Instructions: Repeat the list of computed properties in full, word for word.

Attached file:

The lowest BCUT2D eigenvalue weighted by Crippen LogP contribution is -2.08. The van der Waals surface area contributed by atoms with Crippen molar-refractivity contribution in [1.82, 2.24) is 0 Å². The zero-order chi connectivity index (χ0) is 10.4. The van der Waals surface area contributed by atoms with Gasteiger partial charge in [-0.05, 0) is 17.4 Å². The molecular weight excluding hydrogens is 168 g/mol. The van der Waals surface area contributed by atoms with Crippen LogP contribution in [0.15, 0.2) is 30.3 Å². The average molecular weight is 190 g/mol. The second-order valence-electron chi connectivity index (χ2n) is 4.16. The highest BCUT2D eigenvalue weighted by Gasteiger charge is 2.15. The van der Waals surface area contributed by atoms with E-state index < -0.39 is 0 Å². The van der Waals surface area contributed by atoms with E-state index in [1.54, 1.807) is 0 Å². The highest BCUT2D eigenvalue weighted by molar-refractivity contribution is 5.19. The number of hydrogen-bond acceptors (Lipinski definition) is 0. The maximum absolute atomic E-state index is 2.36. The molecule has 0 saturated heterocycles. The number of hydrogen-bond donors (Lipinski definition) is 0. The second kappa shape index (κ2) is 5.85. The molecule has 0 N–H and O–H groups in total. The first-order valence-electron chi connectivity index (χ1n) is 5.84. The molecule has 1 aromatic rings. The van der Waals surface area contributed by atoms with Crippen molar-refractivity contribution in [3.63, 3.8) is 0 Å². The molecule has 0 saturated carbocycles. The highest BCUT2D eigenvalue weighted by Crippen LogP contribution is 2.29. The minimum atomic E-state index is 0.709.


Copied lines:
The lowest BCUT2D eigenvalue weighted by Crippen LogP contribution is -2.08. The van der Waals surface area contributed by atoms with Crippen molar-refractivity contribution in [1.82, 2.24) is 0 Å². The zero-order chi connectivity index (χ0) is 10.4. The van der Waals surface area contributed by atoms with Gasteiger partial charge in [-0.05, 0) is 17.4 Å². The molecular weight excluding hydrogens is 168 g/mol. The van der Waals surface area contributed by atoms with Crippen LogP contribution in [0.15, 0.2) is 30.3 Å². The average molecular weight is 190 g/mol. The second-order valence-electron chi connectivity index (χ2n) is 4.16. The highest BCUT2D eigenvalue weighted by Gasteiger charge is 2.15. The van der Waals surface area contributed by atoms with E-state index < -0.39 is 0 Å². The van der Waals surface area contributed by atoms with E-state index in [1.54, 1.807) is 0 Å². The highest BCUT2D eigenvalue weighted by molar-refractivity contribution is 5.19. The number of hydrogen-bond acceptors (Lipinski definition) is 0. The maximum absolute atomic E-state index is 2.36. The molecule has 0 saturated heterocycles. The number of hydrogen-bond donors (Lipinski definition) is 0. The second kappa shape index (κ2) is 5.85. The molecule has 0 N–H and O–H groups in total. The first-order valence-electron chi connectivity index (χ1n) is 5.84. The molecule has 1 aromatic rings. The van der Waals surface area contributed by atoms with Crippen molar-refractivity contribution in [3.63, 3.8) is 0 Å². The molecule has 0 saturated carbocycles. The highest BCUT2D eigenvalue weighted by Crippen LogP contribution is 2.29. The minimum atomic E-state index is 0.709.